Rojanksy suspects that if the Russians prove too difficult to work with, Obama may simply make a personal legacy call and reduce U.S. stockpiles unilaterally. "If they have no other choice, they may make this a defining legacy issue," said Rojanksy, noting that president’s often look to foreign policy achievements to boost their second term profiles. "At this point, Obama got bin Laden, he kind of successfully wound down Iraq and Afghanistan, though the jury is still very much out. You’d have to be naive to think he’s going to have Israel-Palestine. He doesn’t have Iran and he obviously doesn’t have Syria," he said. "That’s a pretty short list of foreign policy accomplishments, which makes unilateral reductions more attractive."
However, State Department officials insisted the Snowden controversy doesn’t have to undermine the relationship as a whole. "We’re not going to stop engaging with them on Syria, on the way forward, on missile defense, on any of these issues because one meeting does or does not happen," said spokeswoman Marie Harf. "In light of the fact that they have taken such action, it behooves us to evaluate where the relationship is, whether the summit makes sense. But again, I don’t want to get ahead of any decision on that at this point."
Noah Shachtman is Foreign Policy's executive editor of news, directing the magazine's coverage of breaking events in international security, intelligence, and global affairs. A Non-Resident Fellow at the Brookings Institution's Center for 21st Century Security and Intelligence, he's reported from Afghanistan, Israel, Iraq, and Russia. He's written about technology and defense for the New York Times Magazine, the Wall Street Journal, the Washington Post, Slate, Salon, and the Bulletin of the Atomic Scientists, among others.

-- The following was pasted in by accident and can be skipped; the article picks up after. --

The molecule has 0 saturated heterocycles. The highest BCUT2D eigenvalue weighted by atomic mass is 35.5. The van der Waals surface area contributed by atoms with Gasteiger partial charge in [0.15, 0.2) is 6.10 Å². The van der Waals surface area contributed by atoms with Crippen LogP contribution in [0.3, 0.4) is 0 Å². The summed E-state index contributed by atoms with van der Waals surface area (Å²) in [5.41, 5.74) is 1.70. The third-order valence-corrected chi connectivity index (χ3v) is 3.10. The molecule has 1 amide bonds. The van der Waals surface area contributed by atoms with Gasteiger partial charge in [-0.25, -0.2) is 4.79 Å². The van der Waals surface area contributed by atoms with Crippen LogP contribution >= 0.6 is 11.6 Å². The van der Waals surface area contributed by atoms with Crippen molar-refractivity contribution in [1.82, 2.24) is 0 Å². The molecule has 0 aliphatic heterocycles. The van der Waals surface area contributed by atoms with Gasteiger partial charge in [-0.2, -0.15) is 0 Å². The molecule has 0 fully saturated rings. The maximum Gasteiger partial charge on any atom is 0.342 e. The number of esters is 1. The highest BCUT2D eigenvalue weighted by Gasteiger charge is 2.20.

Previously, Shachtman was a contributing editor at Wired magazine, where he co-founded and edited its national security blog, Danger Room. The site took home the Online Journalism Award for best beat reporting in 2007, and a 2012 National Magazine Award for reporting in digital media.
Shachtman has spoken before audiences at West Point, the Army Command and General Staff College, the Aspen Security Forum, the O'Reilly Emerging Technology Conference, Harvard Law School, and National Defense University. The offices of the Undersecretary of Defense for Intelligence, the Undersecretary of Defense for Policy, and the Director of National Intelligence have all asked him to contribute to discussions on cyber security and emerging threats. The Associated Press, CNN, Fox News, MSNBC, PBS, ABC News, and NPR have looked to him to provide insight on military developments.
In 2003, Shachtman founded DefenseTech.org, which quickly emerged as one of the web's leading resources on military hardware. The site was later sold to Military.com. During his tenure at Wired, he patrolled with Marines in the heart of Afghanistan's opium country, embedded with a Baghdad bomb squad, pored over the biggest investigation in FBI history, exposed technical glitches in the U.S. drone program, snuck into the Los Alamos nuclear lab, profiled Silicon Valley gurus and Russian cybersecurity savants, and underwent experiments by Pentagon-funded scientists at Stanford.
Before turning to journalism, Shachtman worked as a professional bass player, book editor, and campaign staffer on Bill Clinton's first presidential campaign. A graduate of Georgetown University and a former student at the Hebrew University of Jerusalem, Shachtman lives in Brooklyn with his wife, Elizabeth, and their sons, Leo and Giovanni.| The Cable |